Education stakeholders say the U.S. business community is in a better position than school systems to address the problems facing science, technology, engineering, and math education, although some experts assert companies have played it too safe.
“Business leaders are equipped to provide the kind of straight-talking leadership and relevant expertise that transformative STEM reform requires,” according to a recently released report, The Case for Being Bold: A New Agenda for Business in Improving STEM Education.
However, aid typically offered by businesses — partnering with institutions to promote best practices, providing resources, and getting involved as corporate sponsors — fails to deliver “breakthrough improvement,” explained the paper’s authors during a recent forum hosted by the Institute for a Competitive Workforce, an affiliate of the U.S. Chamber of Commerce.
“The business community has too often felt that being a good citizen, and being the good stakeholder, and being a good partner meant being really nice,” said coauthor Frederick Hess, director of education policy studies at the American Enterprise Institute. “It meant offering additional dollars, offering scholarships, allowing accountants and astrophysicists to go be reading buddies two days a month, and then just hoping districts are going to be smart about how they leverage and utilize these resources."
“What we’ve wound up with,” he added, “is a watery consensus where nobody outside the system is really demanding that we make the hard kinds of trade-offs or do the uncomfortable rethinking. And folks inside the system are so hemmed in by statutes and regulations and culture and temperament that they’re disinclined to make those changes.”
Indeed, solutions engineered to fit comfortably within today’s educational system will be hard-pressed to fundamentally transform STEM education, the authors said, recognizing that developing a set of remedies that encourages excellence in STEM achievement will not be easy.
According to the latest international assessment results, U.S. students ranked 17th in science and 25th in math. The highest achievers also lag behind their international peers, with just 6 percent of U.S. students scoring at the advanced level in math, experts noted.
To date, calls to reform STEM education, stakeholders argue, have not paid enough attention to rigor. Many solutions also advocate a STEM-for-all-students approach, but such measures have fallen short, they added.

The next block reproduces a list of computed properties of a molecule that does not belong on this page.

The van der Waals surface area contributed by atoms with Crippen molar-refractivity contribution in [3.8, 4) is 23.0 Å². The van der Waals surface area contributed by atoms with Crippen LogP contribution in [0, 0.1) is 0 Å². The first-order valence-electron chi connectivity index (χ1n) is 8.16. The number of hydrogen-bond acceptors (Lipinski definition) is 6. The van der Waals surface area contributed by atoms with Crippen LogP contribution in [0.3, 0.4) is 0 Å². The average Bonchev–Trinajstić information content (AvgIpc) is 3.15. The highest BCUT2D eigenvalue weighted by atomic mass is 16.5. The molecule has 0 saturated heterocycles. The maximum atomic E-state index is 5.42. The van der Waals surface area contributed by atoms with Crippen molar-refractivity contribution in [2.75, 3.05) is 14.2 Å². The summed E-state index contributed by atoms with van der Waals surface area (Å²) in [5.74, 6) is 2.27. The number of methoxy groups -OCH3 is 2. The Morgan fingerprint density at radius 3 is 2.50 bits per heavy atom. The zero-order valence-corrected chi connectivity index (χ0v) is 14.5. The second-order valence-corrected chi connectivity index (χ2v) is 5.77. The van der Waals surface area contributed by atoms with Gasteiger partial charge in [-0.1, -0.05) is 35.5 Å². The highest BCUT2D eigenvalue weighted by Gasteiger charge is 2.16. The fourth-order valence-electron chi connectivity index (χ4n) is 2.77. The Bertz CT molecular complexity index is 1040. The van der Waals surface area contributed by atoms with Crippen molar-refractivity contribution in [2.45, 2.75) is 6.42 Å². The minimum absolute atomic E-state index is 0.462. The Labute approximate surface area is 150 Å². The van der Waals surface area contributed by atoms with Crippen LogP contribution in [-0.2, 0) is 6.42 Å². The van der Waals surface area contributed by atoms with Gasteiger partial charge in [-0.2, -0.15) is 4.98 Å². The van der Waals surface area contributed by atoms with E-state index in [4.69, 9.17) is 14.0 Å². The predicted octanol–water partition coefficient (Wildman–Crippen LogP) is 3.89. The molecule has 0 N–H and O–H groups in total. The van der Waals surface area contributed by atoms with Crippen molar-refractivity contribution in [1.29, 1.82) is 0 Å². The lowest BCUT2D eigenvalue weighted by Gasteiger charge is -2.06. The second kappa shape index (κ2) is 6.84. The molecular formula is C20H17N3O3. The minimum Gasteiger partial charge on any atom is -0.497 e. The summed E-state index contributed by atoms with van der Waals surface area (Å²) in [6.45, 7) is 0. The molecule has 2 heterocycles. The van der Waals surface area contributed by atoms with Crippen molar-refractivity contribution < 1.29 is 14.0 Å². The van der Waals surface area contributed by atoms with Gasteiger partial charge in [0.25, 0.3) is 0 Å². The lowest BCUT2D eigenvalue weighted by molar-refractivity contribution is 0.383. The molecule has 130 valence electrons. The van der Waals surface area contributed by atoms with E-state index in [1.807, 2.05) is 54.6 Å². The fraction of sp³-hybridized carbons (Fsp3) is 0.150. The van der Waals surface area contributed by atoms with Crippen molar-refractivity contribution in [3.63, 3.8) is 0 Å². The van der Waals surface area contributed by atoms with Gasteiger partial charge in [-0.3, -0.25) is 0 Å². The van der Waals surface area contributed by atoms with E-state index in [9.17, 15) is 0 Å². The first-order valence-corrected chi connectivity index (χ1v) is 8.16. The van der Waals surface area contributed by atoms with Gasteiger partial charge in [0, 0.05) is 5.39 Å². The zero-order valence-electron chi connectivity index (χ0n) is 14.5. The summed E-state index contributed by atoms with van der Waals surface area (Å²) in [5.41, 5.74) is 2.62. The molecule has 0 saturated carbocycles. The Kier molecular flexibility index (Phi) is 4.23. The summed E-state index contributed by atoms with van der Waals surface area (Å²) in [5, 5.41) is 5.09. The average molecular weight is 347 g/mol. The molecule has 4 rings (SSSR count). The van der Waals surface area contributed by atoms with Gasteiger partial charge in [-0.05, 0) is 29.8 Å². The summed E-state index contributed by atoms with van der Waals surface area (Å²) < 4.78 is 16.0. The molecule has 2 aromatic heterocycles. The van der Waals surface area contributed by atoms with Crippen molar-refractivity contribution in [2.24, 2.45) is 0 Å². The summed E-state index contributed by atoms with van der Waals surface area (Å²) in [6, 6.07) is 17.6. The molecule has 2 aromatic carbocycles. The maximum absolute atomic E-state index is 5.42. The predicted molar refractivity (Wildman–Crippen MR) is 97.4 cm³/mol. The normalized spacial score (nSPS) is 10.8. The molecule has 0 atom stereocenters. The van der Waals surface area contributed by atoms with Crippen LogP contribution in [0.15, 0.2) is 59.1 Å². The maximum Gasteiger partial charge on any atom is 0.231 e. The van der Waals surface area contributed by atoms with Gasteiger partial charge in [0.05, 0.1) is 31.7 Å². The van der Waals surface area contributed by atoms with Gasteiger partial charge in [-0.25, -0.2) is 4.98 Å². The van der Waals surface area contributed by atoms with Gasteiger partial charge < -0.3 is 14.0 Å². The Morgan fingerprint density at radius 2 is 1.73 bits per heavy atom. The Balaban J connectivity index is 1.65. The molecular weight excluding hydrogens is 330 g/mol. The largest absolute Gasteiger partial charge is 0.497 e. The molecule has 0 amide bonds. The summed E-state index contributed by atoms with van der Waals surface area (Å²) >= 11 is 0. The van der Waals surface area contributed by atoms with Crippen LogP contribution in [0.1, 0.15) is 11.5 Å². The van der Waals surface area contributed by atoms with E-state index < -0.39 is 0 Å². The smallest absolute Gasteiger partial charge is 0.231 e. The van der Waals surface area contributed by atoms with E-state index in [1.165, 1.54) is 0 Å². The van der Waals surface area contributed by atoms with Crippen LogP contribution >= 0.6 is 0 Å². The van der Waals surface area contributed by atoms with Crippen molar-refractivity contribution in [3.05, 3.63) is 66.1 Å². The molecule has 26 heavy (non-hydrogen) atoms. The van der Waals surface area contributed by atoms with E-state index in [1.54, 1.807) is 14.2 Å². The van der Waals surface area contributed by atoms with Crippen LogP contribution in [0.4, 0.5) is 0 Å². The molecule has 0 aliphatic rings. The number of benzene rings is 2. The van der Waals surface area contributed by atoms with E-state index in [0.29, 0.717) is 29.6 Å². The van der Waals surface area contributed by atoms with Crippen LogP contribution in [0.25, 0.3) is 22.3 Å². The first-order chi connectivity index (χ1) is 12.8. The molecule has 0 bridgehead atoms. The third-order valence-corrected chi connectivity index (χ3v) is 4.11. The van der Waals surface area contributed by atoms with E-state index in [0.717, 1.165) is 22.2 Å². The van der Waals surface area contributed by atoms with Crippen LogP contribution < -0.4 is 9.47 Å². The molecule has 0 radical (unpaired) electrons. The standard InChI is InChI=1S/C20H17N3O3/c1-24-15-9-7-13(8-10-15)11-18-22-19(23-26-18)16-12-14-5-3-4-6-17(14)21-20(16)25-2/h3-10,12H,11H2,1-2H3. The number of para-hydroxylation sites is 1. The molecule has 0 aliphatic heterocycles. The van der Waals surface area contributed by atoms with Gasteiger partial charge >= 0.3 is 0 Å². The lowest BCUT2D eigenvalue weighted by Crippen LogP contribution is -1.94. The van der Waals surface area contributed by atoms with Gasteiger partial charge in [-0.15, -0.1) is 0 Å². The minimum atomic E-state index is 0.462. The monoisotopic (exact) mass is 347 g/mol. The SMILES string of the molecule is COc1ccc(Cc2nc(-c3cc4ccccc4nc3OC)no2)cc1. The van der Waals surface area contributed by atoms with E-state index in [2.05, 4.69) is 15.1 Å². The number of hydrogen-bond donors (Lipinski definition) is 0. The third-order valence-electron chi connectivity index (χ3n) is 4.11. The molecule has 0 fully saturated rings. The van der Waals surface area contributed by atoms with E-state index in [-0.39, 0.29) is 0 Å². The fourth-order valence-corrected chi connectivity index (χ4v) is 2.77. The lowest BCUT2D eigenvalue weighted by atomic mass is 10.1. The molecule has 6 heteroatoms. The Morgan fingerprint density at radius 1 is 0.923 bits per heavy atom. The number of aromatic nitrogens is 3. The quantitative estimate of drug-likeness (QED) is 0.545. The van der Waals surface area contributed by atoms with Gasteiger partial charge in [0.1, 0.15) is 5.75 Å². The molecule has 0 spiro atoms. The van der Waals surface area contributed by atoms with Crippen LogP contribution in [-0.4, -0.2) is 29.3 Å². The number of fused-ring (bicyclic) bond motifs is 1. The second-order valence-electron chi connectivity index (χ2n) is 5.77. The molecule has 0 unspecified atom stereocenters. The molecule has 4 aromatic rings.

If universal access to advanced STEM subjects is the goal, however, educators ought to consider how this might weaken efforts to achieve higher standards, the paper explained.
“If we raise the level of expectation across the board, we must accept the fact that some students will not make the cut,” the authors wrote. “Successful business leaders are familiar with such decisions in hiring and evaluating employees and optimizing the division of labor, not everybody can do every job, nor would you necessarily want the same level of skill across all employees.”
In translating that analogy to STEM education, experts said rather than make the case that all students excel in Algebra II, for instance, educators should recognize that an Algebra II course may not be suitable or necessary for all students.
Moreover, the authors suggested educators consider how alternatives — statistics or economics, for example — are just as rigorous and may be a better match to extend the math education for some students and prepare them for technical careers.
The education sector might also take a cue from the private sector when considering ways to diversify the teaching profession, the report said.
Indeed, businesses have spent decades figuring out how to leverage the talents of part time staff, freelancers, and remote workers, and colleges have specialized adjunct faculty who provide instruction in particular areas.
Schools, on the other hand, have barely begun to consider alternatives to the traditional classroom teacher, although the growth in K-12 online instructors in recent years suggests the landscape is changing.
Experts suggested businesses may play a role in supporting models that give part-timers, who have other obligations or related jobs, a chance to teach K-12 students.
“Because the private sector is largely free of the political and membership constraints that make public organizations overly cautious and consensus-driven, it is exceptionally well-suited to support reform ideas that expand our conceptions of ‘schools,’ ‘teachers,’ and ‘instructional delivery’ far outside their traditional contours,” the report noted.